More JTA setbacks: Presidential elections dispute for trial next year
Barbara Gayle, Justice Coordinator
The trial over the disputed 2014 presidential elections of the Jamaica Teachers’ Association (JTA) is set to start in May next year in the Supreme Court.
Following a case management hearing this morning, it has been decided that the matter will be heard on May 4 and 5.
On Tuesday, defeated candidate Georgia Waugh Richards was successful in getting a court injunction barring the appointment of Norman Allen as president-elect at the ongoing teachers’ union conference in St James.
Waugh-Richards sought the court action after her initial victory was overturned following a recount of ballots in July.
The defeated candidate wants the court to order a fresh election.
Meanwhile, an October date is to be set for the hearing of an appeal by the JTA against the injunction barring the installation of the president-elect.
Yesterday, the JTA represented by Caroline Hay, filed an urgent appeal seeking to have Justice Lennox Campbell’s ruling quashed.
The JTA wanted the ruling set aside before the union’s conference ends tomorrow.
However, Court of Appeal judge, Patrick Brooks, said it was not urgent enough and ordered that the claimants be served with relevant documents and written submissions made by September 8.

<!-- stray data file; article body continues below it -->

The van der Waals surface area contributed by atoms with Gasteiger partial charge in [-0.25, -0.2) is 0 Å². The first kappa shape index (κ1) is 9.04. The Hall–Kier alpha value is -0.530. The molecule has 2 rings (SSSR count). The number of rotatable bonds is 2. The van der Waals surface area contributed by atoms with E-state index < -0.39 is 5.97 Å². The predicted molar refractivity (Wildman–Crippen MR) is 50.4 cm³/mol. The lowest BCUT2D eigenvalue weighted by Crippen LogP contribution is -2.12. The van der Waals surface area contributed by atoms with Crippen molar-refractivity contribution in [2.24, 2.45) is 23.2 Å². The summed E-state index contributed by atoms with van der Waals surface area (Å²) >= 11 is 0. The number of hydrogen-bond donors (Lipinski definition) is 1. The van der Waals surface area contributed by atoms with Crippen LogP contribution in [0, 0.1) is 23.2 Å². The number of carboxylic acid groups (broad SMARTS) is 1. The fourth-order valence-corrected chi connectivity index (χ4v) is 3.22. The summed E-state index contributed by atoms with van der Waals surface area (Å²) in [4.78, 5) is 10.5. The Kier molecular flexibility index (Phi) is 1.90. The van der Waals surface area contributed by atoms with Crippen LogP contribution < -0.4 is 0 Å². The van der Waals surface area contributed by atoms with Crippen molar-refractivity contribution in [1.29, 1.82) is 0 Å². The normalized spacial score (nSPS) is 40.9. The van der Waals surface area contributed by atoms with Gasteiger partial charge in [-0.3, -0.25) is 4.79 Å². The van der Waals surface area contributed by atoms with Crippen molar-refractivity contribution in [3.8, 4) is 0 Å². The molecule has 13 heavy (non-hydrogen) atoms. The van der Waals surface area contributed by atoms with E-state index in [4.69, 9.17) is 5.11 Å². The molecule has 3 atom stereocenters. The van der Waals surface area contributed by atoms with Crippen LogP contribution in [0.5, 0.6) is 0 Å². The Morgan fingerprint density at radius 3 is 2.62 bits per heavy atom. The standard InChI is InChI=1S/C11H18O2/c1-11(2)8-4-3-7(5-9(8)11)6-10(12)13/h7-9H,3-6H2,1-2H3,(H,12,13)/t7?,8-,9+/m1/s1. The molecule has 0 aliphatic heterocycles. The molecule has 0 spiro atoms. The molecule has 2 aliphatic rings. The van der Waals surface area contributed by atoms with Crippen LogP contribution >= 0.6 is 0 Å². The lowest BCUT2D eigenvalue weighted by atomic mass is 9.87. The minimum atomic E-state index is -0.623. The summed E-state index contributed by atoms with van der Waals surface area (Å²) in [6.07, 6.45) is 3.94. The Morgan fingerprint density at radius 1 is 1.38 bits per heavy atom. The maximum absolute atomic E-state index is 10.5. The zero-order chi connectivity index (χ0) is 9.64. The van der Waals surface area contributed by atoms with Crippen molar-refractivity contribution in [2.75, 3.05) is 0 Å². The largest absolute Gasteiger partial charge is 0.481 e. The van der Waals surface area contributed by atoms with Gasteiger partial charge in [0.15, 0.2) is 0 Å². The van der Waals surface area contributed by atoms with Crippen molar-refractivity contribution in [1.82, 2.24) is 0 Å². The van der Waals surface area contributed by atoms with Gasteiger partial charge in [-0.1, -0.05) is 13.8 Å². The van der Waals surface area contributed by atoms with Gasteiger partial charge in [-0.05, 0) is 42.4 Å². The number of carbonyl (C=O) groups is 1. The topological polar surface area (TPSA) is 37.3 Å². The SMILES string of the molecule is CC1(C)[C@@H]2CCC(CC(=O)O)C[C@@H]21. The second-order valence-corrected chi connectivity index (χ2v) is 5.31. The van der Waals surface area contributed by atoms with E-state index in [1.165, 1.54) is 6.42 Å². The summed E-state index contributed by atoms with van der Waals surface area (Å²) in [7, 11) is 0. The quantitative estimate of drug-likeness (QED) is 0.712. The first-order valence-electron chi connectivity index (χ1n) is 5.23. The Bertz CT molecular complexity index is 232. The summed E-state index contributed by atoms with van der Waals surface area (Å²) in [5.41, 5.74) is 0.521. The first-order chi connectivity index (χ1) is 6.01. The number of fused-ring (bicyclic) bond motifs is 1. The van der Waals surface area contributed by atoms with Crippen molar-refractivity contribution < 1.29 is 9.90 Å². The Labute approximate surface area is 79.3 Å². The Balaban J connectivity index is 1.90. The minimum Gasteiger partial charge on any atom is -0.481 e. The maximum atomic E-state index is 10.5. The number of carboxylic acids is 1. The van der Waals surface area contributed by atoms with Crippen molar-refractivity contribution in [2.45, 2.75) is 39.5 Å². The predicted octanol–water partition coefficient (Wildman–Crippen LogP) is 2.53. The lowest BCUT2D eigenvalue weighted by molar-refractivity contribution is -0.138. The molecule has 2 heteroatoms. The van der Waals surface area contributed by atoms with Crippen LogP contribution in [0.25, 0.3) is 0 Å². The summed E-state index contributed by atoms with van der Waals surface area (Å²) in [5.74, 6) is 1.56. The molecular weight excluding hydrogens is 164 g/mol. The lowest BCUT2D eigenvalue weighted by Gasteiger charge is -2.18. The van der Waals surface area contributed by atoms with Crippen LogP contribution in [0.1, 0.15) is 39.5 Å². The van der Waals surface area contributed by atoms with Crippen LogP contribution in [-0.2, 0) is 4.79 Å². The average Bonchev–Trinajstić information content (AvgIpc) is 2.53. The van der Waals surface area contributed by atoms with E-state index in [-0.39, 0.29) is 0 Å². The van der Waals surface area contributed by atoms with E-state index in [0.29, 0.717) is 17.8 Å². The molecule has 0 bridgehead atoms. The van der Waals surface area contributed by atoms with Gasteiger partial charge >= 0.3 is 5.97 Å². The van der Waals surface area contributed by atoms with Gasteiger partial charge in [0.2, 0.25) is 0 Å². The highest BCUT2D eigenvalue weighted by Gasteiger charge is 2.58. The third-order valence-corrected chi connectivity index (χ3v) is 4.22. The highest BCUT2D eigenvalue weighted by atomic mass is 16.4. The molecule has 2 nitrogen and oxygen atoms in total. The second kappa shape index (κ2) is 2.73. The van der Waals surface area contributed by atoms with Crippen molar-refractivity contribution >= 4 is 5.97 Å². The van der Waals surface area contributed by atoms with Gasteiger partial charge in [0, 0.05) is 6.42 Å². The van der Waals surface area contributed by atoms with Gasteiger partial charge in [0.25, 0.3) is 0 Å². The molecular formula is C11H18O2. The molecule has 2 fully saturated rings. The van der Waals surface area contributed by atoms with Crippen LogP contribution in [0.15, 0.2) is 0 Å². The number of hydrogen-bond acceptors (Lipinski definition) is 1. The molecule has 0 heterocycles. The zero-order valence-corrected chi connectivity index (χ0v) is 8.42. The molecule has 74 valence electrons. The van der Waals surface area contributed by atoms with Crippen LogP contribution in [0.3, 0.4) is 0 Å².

The JTA’s lawyer says the association is hoping that the parties can settle the matter urgently.
According to her the union is hurting badly as it is strenuous to operate the association without the president-elect in place.
She says the immediate past president does not have powers to act in a manner that the president-elect can.
According to Hay, the union wants to ensure that its members and the public understand that it does not have preference for candidates.
During yesterday's first day of the JTA’s conference, past president Paul Adams was among those who suggested that the union should try to settle the matter out of court.
Immediate past president Dr Mark Nicely indicated there will be a high level discussion with former JTA presidents and others, to arrive at a solution.
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